Amy Rubens is an Associate Professor of English, and the Interim Associate Dean of the College of Graduate Studies and Research at Radford University.
Moderated by Jillian Abbott, this roundtable on the role of lifewriting in contexts other than the undergraduate literary classroom brought together four dynamic perspectives spanning not only international borders but also sectors and roles within the academy: Laura Beard, who presented on the ways lifewriting scholars can utilize their unique expertise in academic leadership roles; Lauren Fournier, who spoke about teaching lifewriting as a research topic and craft to students pursuing undergraduate and graduate degrees in the arts; Rachael Hanel who discussed teaching lifewriting to advanced undergraduate journalism students; and Kirsi Tuohela, who described teaching lifewriting about what she termed “psychic suffering” in a medical humanities course for life-long learning (i.e., continuing education) students.
Each panelist offered a unique perspective on the role of lifewriting in their work in the academy as researchers, teachers, scholars, and professionals. However, their collective presentations and the ensuing moderated discussion highlighted some interesting commonalities regarding motivations, outcomes, and contextual factors.
The panel began with remarks from Beard, a lifewriting scholar who is now a vice president of research at her institution. In telling her own story about how she carries her expertise in lifewriting into her work supporting others’ scholarly work, Beard made a strong case for the relationship between lifewriting and activities like grantwriting and empirical data collection that are more common within (but not exclusive to) non-humansitic fields.
Next, attendees heard from Fournier, who shared her approach to teaching students pursuing formal degrees in art about lifewriting by visual artists. Aided by research from her recently published book, and drawing from insights teaching a similar undergraduate course this past summer, Fournier created a graduate-level course that will include study in traditional and practically-oriented genres, such as the artist’s statement, but also experimental modes and their attendant critical lenses. Additionally, based on feedback and observations from her summer course, her upcoming graduate course will include “studio time” during which students can produce their own lifewriting texts and media.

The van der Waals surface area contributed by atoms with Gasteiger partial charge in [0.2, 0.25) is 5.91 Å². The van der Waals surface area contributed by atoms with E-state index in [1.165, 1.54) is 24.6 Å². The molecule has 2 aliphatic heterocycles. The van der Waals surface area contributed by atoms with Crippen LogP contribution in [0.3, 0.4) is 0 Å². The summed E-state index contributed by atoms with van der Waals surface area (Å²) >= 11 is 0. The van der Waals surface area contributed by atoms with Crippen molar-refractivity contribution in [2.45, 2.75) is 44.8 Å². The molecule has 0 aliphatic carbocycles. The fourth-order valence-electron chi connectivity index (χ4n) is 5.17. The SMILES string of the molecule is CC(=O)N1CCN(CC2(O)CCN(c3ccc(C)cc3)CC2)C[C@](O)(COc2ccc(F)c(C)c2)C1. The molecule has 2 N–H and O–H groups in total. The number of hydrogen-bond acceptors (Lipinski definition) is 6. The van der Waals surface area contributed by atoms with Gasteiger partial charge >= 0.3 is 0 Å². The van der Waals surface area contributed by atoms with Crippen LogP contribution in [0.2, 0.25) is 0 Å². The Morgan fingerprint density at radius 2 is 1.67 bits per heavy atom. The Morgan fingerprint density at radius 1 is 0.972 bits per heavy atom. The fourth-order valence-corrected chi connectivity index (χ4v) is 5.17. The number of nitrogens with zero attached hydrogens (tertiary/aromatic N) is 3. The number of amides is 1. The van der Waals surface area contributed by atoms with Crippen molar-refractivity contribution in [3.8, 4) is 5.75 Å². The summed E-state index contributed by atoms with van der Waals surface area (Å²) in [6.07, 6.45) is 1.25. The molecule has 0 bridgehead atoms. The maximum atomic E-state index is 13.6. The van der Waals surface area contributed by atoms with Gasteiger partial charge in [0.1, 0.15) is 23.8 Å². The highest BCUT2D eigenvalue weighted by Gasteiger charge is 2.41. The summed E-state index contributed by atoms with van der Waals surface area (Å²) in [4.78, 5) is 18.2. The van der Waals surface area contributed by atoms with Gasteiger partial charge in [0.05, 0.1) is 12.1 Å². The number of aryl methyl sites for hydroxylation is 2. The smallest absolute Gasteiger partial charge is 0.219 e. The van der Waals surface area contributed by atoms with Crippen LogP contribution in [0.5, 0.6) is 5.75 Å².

Extending yet focusing this concentration on teaching, Hanel described a writing project she assigns in her advanced journalism courses. In this assignment, students read a personal essay that is meant for “mass consumption” and then write a personal essay of their own that might ostensibly be published in a magazine, newspaper, or blog; Vivian Gornick’s The Situation and the Story provides a conceptual frame that guides students’ in their work and in their metacritical reflection on it. According to Hanel, the assignment helps students expand their repertoire as mass communications specialists, as they come to learn that the “I” point-of-view indeed has a place in journalism.
Tuohela also spoke about a specific teaching initiative, but she addressed one that is for life-long learners, or those who are taking a course for enrichment purposes and not necessarily to earn credits towards a specific degree or credential. In Tuohela’s medical humanities course, students learn about the history of melancholia and depression alongside two lifewriting texts: Margery Kempe’s The Book of Margery Kempe and a contemporary memoir that also is about what Tuohela calls “psychic suffering.” Through this work, students become more attuned to the ways in which illness has “history,” or a context against which personal experience with illness takes shape.
Despite the varied contexts in which the speakers described engaging with lifewriting, some common themes emerged. Namely, the roundtable reaffirmed the importance of personal narrative as an important tool for expression, connection, and comprehension. Many disciplines other than literary studies engage with lifewriting, but most importantly, so do many professions. Moreover, as the roundtable participants and listeners noted, although social media has naturalized the desire to consume and tell personal stories, lifewriting teacher-scholars can help students, especially those who have “grown up” with social media, be more informed and intentional when engaging with lifewriting.
Ultimately, the sheer presence of a roundtable called “Lifewriting Beyond the Undergraduate Literary Classroom” demonstrates that there’s an undeniable need for the active engagement with lifewriting in contexts other than where it traditionally has been located. I suspect that many of the attendees, though, didn’t need convincing, and I count myself in that category: I teach lifewriting in the undergraduate literary classroom, but also in professional and technical writing and in my institution’s new health humanities minor; I also am an academic administrator. Overall, I thoroughly enjoyed and benefited from this roundtable, and I congratulate the participants and moderate on a job well done!
If you’d like to connect with the panelists, you may find them here:
Twitter: @Rachael18 ; Instagram: rachael_hanel
Link to my forthcoming book: https://mitpress.mit.edu/books/autotheory-feminist-practice-art-writing-and-criticism
Jillian Abbott (moderator) : Instagram: @TheMindfulMouth